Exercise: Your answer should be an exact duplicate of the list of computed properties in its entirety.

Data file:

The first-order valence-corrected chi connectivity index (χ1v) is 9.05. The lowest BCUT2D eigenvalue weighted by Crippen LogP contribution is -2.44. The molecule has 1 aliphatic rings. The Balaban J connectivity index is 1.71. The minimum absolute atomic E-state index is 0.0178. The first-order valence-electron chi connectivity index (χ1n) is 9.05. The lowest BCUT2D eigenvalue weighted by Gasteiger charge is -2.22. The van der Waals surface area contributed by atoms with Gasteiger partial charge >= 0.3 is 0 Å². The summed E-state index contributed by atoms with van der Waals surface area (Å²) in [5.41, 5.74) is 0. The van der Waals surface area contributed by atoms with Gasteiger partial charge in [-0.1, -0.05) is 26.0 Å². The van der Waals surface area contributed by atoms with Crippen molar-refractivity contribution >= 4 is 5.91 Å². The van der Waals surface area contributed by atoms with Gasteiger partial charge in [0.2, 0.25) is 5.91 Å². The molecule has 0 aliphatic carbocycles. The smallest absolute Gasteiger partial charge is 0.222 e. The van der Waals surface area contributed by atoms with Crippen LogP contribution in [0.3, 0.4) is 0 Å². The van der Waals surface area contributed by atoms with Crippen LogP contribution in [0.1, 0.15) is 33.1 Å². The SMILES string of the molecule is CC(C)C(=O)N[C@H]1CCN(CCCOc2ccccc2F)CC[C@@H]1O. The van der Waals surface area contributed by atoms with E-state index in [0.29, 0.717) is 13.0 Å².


The first-order valence-corrected chi connectivity index (χ1v) is 9.05. The lowest BCUT2D eigenvalue weighted by Crippen LogP contribution is -2.44. The molecule has 1 aliphatic rings. The Balaban J connectivity index is 1.71. The minimum absolute atomic E-state index is 0.0178. The first-order valence-electron chi connectivity index (χ1n) is 9.05. The lowest BCUT2D eigenvalue weighted by Gasteiger charge is -2.22. The van der Waals surface area contributed by atoms with Gasteiger partial charge >= 0.3 is 0 Å². The summed E-state index contributed by atoms with van der Waals surface area (Å²) in [5.41, 5.74) is 0. The van der Waals surface area contributed by atoms with Gasteiger partial charge in [-0.1, -0.05) is 26.0 Å². The van der Waals surface area contributed by atoms with Crippen molar-refractivity contribution >= 4 is 5.91 Å². The van der Waals surface area contributed by atoms with Gasteiger partial charge in [0.2, 0.25) is 5.91 Å². The molecule has 0 aliphatic carbocycles. The smallest absolute Gasteiger partial charge is 0.222 e. The van der Waals surface area contributed by atoms with Crippen LogP contribution in [0.3, 0.4) is 0 Å². The van der Waals surface area contributed by atoms with Crippen LogP contribution in [0.1, 0.15) is 33.1 Å². The SMILES string of the molecule is CC(C)C(=O)N[C@H]1CCN(CCCOc2ccccc2F)CC[C@@H]1O. The van der Waals surface area contributed by atoms with E-state index in [0.29, 0.717) is 13.0 Å².